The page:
The GDPR is now no secret to anyone. It is the European regulation defining the requirements for companies and organizations concerning privacy and security.
Are you wondering what it is exactly or trying to find how to explain it to someone else ? Here’s an article to give you a cluehttps://www.alias.dev/blog/what-is-gdpr, and one to help you be compliant with it.
Its particularity is that it is the toughest privacy and security law in the world. Not only does it impose obligations on organizations collecting or processing personal data, it also levies harsh fines against companies violating its privacy and security standards. Penalties may reach up to millions of euros !
Obviously, European companies are concerned. However, those not in the EU are not entirely safe from a penalty if the requirements are not met. Indeed, the GDPR also applies to organizations that may have little to do with the EU.
A Canadian development company, based in Toronto, whose clients are mainly Canadian or American may not be; at first look involved with the EU legislation. However, does it track its visitors ? If yes, data from EU visitors may be tracked and analyzed. In that case, that is enough for said company to be subject to the provisions of the GDPR.
Does the GDPR apply abroad ?
In this regard, it is important to mention that the GDPR has an extra-territorial effect.
It is article 3 that defines the territorial scope.
Article 3.1 states that the GDPR applies to organizations that are based in the EU even if the data are being stored or used outside of the EU. Article 3.2 goes even further by stating that the law also applies to organizations that are not in the EU, if two conditions are met. The organization must offer goods or services to people in the EU, and monitor their online behavior.
A famous fine against GOOGLE LLC AND GOOGLE IRELAND LIMITED, that reached a total of 100 millions euros shows the way the CNIL’s power of sanction does cross the borders. In this case, on December 7th, of 2020, those companies were fined for having placed advertising cookies on the computers of users of the search engine google.fr without prior consent or satisfactory information.
It is important to note that users are allowed to make a request to a data protection authority in order to challenge a data controller's refusal to respect its rights. Such a request then leads to an examination of the situation by the authority, and eventually a fine and an order to comply with the request if the data controller is proved to be guilty.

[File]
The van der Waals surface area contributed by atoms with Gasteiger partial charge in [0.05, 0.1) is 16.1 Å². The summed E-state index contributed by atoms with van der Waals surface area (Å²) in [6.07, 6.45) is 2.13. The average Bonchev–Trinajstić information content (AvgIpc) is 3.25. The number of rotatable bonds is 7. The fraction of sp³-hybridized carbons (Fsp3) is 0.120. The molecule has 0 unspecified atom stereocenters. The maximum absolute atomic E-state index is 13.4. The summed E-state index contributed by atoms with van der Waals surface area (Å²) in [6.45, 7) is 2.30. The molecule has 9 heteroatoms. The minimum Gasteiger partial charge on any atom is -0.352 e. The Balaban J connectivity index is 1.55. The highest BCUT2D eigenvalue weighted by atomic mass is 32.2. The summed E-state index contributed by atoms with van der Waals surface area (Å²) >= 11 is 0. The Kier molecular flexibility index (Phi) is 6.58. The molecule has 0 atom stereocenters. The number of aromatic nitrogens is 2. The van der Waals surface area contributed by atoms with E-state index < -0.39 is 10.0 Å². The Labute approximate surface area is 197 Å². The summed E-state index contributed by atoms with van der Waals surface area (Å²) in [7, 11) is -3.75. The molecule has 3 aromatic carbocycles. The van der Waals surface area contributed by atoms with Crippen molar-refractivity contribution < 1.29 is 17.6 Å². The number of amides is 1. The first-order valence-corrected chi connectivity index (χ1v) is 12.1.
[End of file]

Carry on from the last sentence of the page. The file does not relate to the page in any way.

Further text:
There is no question asked about the fields of action of data protection authorities. However, what about legal courts ?
Can the GDPR be invoked in a legal court ?
First of all, it is to note that an user is allowed to bring a GDPR-based suit to court.
More and more privacy activists have been going to court in order to bypass the never-ending delays to get a decision from regulators and to get more control over a case. The underlying goal is often to use this opportunity to set a legal precedent once a verdict is rendered. People have become increasingly aware and dissatisfied with the disparity of power between them and huge corporations. As a result, they have started taking the matter in their own hands.
That is the case of Martin SFP Bryant who filed a data breach group action in the High Court of England and Wales against Mariott International for a data breach they have been subject to.
GDPR allowed people to claim compensation for data protection violations that did not harm them financially; something that was not allowed by many EU jurisdictions before 2018.
However, the GDPR specifically states that cases should be brought to EU courts. The nuance lays in the fact some national laws do not specify that suits need to go to domestic courts. As such, it is possible for plaintiffs to go to international courts. It is the case with the UK data protection law.
As a matter of fact, it is under this principle that Hugo Elliott, a UK citizen, living in England the plaintiff seeked “to weld UK substantive law on to US procedural law for litigation purposes, and essentially import UK GDPR litigation into the United States, just on the grounds that PubMatic is based here,” claimed Edward Takashima, one of PubMatic’s attorneys at the law firm Boies Schiller Flexner. He hoped that a decision would open the door for similar cases against US-based tech companies, sued in the US under UK law. However, the court firmly put a stop to his ambition.
He claimed that PubMatic tracked him across the web, along with other residents of England and Wales in violation of the GDPR. The Court rejected his attempt by adopting the Defendant’s forum non conveniens and international comity grounds. As such, it raised the argument that “a district court may dismiss a litigation once it determines that “the appropriate forum is located in a foreign country.”
As a conclusion, invoking the GDPR in a non-EU court is impossible, except if the law of the country the plaintiff originates from states otherwise. However, it is important to note that as the GDPR may be in conflict with the country’s national law, the courts may be reluctant to go in the direction of the plaintiff; specifically as it would create a precedent that would risk putting the GDPR above their own law.